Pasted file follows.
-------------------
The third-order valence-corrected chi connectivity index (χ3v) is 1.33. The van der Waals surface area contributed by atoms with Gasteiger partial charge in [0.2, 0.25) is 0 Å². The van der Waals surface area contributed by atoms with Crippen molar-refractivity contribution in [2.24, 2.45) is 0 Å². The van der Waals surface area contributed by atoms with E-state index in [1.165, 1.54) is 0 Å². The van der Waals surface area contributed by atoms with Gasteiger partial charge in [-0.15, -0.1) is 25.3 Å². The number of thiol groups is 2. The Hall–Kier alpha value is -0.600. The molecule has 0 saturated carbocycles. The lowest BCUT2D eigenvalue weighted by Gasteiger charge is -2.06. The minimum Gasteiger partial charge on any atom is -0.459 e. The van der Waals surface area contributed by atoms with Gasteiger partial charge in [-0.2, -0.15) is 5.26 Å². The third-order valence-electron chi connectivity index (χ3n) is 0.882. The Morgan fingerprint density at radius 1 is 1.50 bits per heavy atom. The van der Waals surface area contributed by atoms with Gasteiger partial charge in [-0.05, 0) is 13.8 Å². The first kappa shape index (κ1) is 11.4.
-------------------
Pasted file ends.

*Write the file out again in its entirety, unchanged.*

The third-order valence-corrected chi connectivity index (χ3v) is 1.33. The van der Waals surface area contributed by atoms with Gasteiger partial charge in [0.2, 0.25) is 0 Å². The van der Waals surface area contributed by atoms with Crippen molar-refractivity contribution in [2.24, 2.45) is 0 Å². The van der Waals surface area contributed by atoms with E-state index in [1.165, 1.54) is 0 Å². The van der Waals surface area contributed by atoms with Gasteiger partial charge in [-0.15, -0.1) is 25.3 Å². The number of thiol groups is 2. The Hall–Kier alpha value is -0.600. The molecule has 0 saturated carbocycles. The lowest BCUT2D eigenvalue weighted by Gasteiger charge is -2.06. The minimum Gasteiger partial charge on any atom is -0.459 e. The van der Waals surface area contributed by atoms with Gasteiger partial charge in [-0.2, -0.15) is 5.26 Å². The third-order valence-electron chi connectivity index (χ3n) is 0.882. The Morgan fingerprint density at radius 1 is 1.50 bits per heavy atom. The van der Waals surface area contributed by atoms with Gasteiger partial charge in [-0.05, 0) is 13.8 Å². The first kappa shape index (κ1) is 11.4.